“The Lord had said to Abram, ‘Go from your country, your people and your father’s household to the land I will show you’” (Gen. 12: 1).
There has been much talk lately about immigration reform. With Hispanics a steadily growing segment of the American population, there is political capital at stake. That has made for histrionic rhetoric. Xenophobia – often thinly disguised racism, as much as fear – has further enflamed the discourse.
Some argue in favor of a new path to citizenship for those already resident in the United State, but illegally so. The conditions floated for this new path include payment of a fine, repayment of taxes owed (assuming that taxes on years of “off the books” employment can even be calculated), and mandatory fluency in English.
Clearly, these conditions have little basis in reality. They are intended to mollify those demanding red meat in the form of immediate deportation of all illegal aliens (by whatever means necessary, at whatever cost, and regardless of hardship).
While illegal immigrants and their families potentially benefit from public education and medical care toward which their tax dollars did not contribute, they do contribute their labor to the economy (often by way of backbreaking drudgery it is convenient to ignore).
What both sides choose to overlook in the immigration debate is the complicity of employers willing to hire undocumented workers glad to accept less than minimum wage. Penalizing employers sufficiently to make this option unattractive to them would instantly do away with the major appeal of our economy to illegal aliens. No jobs; no immigrants.
True, the availability of United States citizenship to children born in this country, regardless of the legal status of their parents, would remain a draw.
These realities do not address the larger issues underlying the immigration debate.
Here are just a few:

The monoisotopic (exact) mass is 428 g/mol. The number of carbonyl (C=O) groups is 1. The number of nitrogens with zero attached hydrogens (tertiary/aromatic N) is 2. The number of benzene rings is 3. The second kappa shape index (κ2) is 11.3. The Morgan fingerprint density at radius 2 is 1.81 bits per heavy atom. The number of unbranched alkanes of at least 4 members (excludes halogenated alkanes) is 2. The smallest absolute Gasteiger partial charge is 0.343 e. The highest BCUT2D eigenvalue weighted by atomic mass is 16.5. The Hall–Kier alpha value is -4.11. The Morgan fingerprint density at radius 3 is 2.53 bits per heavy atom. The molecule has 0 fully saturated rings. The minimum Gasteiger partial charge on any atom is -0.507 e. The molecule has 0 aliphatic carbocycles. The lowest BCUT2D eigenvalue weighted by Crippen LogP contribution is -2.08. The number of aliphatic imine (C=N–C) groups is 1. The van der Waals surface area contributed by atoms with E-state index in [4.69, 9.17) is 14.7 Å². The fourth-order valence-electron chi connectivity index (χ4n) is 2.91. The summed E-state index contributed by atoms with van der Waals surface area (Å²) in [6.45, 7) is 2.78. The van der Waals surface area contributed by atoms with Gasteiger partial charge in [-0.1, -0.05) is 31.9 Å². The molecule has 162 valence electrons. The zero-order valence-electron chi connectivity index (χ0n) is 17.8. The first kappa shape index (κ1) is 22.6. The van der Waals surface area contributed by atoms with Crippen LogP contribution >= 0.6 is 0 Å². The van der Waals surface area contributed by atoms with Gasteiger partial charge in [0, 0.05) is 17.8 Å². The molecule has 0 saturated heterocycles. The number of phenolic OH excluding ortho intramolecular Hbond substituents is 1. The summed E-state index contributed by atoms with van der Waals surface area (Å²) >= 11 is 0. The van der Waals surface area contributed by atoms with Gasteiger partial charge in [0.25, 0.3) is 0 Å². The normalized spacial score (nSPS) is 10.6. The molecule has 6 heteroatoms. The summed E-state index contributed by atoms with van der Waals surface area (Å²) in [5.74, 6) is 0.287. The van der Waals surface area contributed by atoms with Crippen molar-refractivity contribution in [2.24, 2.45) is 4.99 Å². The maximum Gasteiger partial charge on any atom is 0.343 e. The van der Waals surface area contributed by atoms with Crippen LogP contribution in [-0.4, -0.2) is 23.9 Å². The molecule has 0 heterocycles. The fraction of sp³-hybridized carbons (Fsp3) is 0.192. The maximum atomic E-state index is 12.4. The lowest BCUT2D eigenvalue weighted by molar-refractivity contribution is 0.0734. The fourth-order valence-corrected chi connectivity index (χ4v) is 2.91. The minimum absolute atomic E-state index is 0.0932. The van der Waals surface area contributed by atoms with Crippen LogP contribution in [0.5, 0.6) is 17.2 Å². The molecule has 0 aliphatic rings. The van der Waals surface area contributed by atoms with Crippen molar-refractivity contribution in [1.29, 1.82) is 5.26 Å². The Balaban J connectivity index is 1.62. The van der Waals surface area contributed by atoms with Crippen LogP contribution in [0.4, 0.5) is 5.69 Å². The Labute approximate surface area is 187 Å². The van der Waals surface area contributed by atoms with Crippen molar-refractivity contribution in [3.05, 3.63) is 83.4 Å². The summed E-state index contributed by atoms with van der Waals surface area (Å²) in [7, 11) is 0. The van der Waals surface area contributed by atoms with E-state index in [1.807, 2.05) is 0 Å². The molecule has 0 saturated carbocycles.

- What obligation, if any, do we as the most prosperous and powerful nation on earth have toward other nations, insofar as immigration? Are economic difficulties in other nations a form of emergency we should recognize, justifying an immigration fast track? How do we strike a balance between protecting ourselves and our economy, while responding to humanitarian need?
- Should nations with contiguous borders with ours and good relations with us, i.e. Canada and Mexico, have a special status, insofar as immigration?
- Do we have an obligation toward illegal aliens already resident here? How do we reconcile amnesty (by whatever name) for illegal aliens with the standards and waiting periods to which legal immigrants must adhere?
- If farm workers, in particular, are uniformly paid the legally mandated minimum, will the agricultural industry collapse, and the cost of food become prohibitive, as some claim?
We are an immigrant nation. We have drawn our strength and vitality from diversity. The Irish were once maligned and mistreated, as were the Italians. The Japanese were viewed with suspicion, exploited, and interned. The list goes on. Yet to suggest today that any of these groups are un-American would be ludicrous.
Differences have enriched, rather than weakened us. The challenge now is to preserve that tradition.
Any views expressed are solely those of the author and do not necessarily reflect those of Pro Deo or its other contributors.